When my cousin was murdered, all I could think about was him sitting in the front seat of his hijacked car before the gunshots.
I couldn’t see his face. I could only see the outline of his neck and shoulders and the mop of his hair.
I was never there, but I put myself in that car for months and months.
It’s called rumination and most of us with anxiety and depression struggle with it. It’s the plague of the same thoughts repeating themselves again and again.
When those thoughts are dark ones, it can become gasoline for depression.
According to the American Psychological Association, one of the reasons for rumination is that people subconsciously believe they’ll gain insight into what’s happened by thinking about it again and again.
I’ll tell you one thing for sure, it rarely works.
In the battle against depression and anxiety, mindfulness is the ultimate weapon. It’s one of the only ways to control rumination which makes it a very powerful tool.
Mindfulness is the awareness of the present moment without judgement. It’s the art of being here, now. It’s the practice of unleashing your curiosity about the world around you.
Learning HOW to be mindful, however, is much easier said than done.
Here are some tips to get you going:
Set a timer for every few hours and, when it goes off, take 60 seconds to look around and absorb what’s happening around you.
You can do it indoors but it’s a bit easier if you’re outside. Look at the sky. Notice the clouds moving or the stars twinkling. Feel the air moving against your skin. Pay attention to the birds or the crickets.
Let yourself get lost in the world around you for one full minute. If you start getting distracted by judgements or ruminating thoughts, gently pull yourself back to a minute details – the stem of a flower, the wings on an insect or the scent in the air.
If you notice yourself judging anything, acknowledge it and release it.
As you get better at being mindful, practice doing it more often rather than for longer periods of time.
Initially, learning how to switch from ruminating thoughts to mindfulness is more important than being able to sustain mindfulness for a long period of time. Soon you’ll be mindful for longer and longer.
Focus on your breathing
Whenever it enters your mind, slow your breathing and concentrate on taking five seconds to breathe in and five seconds to breathe out.
Imagine your breath reaching all of your cells. As your breathe moves through you, imagine the oxygen energizing each cell and lighting it up.
Soon your body will be enveloped in thousands of tiny white lights filled with positive energy.
This short breath timing exercise video will help…
Start A Practice of Noticing
This tip is from a Harvard psychologist named Dr. Ellen Langer who is known as the “Mother of Mindfulness.” She’s been studying the topic for forty years (sorry to age you, Ellen 😉 She basically advocates what I call the practice of noticing.
In her podcast interview with Leading Learning, Dr. Langer gives listeners some interesting exercises to jump start mindfulness in a less structured way.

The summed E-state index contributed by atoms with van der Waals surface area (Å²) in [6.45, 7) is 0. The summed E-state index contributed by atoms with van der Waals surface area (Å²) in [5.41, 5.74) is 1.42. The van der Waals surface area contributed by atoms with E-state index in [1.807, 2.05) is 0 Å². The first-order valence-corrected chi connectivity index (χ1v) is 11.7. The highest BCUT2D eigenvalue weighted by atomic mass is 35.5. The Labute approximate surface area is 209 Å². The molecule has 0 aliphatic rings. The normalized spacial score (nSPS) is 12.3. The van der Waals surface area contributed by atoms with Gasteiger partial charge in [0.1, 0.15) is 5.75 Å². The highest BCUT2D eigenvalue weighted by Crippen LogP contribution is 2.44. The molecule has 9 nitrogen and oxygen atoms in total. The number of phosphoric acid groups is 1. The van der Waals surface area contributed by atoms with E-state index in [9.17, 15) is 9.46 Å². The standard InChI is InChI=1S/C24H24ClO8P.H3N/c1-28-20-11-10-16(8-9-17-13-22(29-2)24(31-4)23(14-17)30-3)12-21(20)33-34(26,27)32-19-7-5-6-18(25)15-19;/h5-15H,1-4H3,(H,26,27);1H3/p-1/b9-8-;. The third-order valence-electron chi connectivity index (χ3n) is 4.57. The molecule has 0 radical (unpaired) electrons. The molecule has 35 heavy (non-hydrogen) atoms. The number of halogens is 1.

One is to notice three new things every time you walk out the door. The second is to notice 3-5 new things about someone you’re living with every time you see them.
Try not to add judgement to the equation like I’ve said earlier if you’re noticing things that irritate you 😉 Accept and release all thoughts.
Use a Person or a Pet to Help You Focus
One way to get out of your own head and into the present moment is to focus on a living, breathing being right in front of you.
When I’m overly distracted, I focus on teaching my 13 year-old Cocker Spaniel a new trick. He’s old and stubborn so getting him to tune in takes all of my mental energy. I focus on his body language so intently that I can get lost in our games.
Many times we just end up playing fetch and I focus on his happy little face and crazy haircut.
You can do the same thing with a person – especially a child. Start paying attention to your conversation and really tune into their energy. Some of the most fun distractions usually involve imaginary tea parties and peek-a-boo.
Sink Into Good Moments
This is one of my favourite things to do and I started it when my life was filled with trauma I couldn’t control. The only things I COULD control were my actions and my perception of what was happening around me.
There was so much chaos that moments of peace were usually out of reach. That’s why when these moments did find me I started really embracing them. It was usually late at night when everyone was asleep.
I would stop and notice the quiet around me. I would notice that everyone I loved was sleeping soundly around me and the air was still.
I would think to myself, “In this moment, everything is perfect” and I would let that feeling of calm wash over me. I would sink deeply into that good moment.
Eventually I was able to do it during the day when people were awake! Haha! That’s a bit tougher.
Hopefully these tips will help you get started. You can never be too mindful and, if you come across any other useful tips, send them my way! I’m always looking for new ways to sink into the present moment.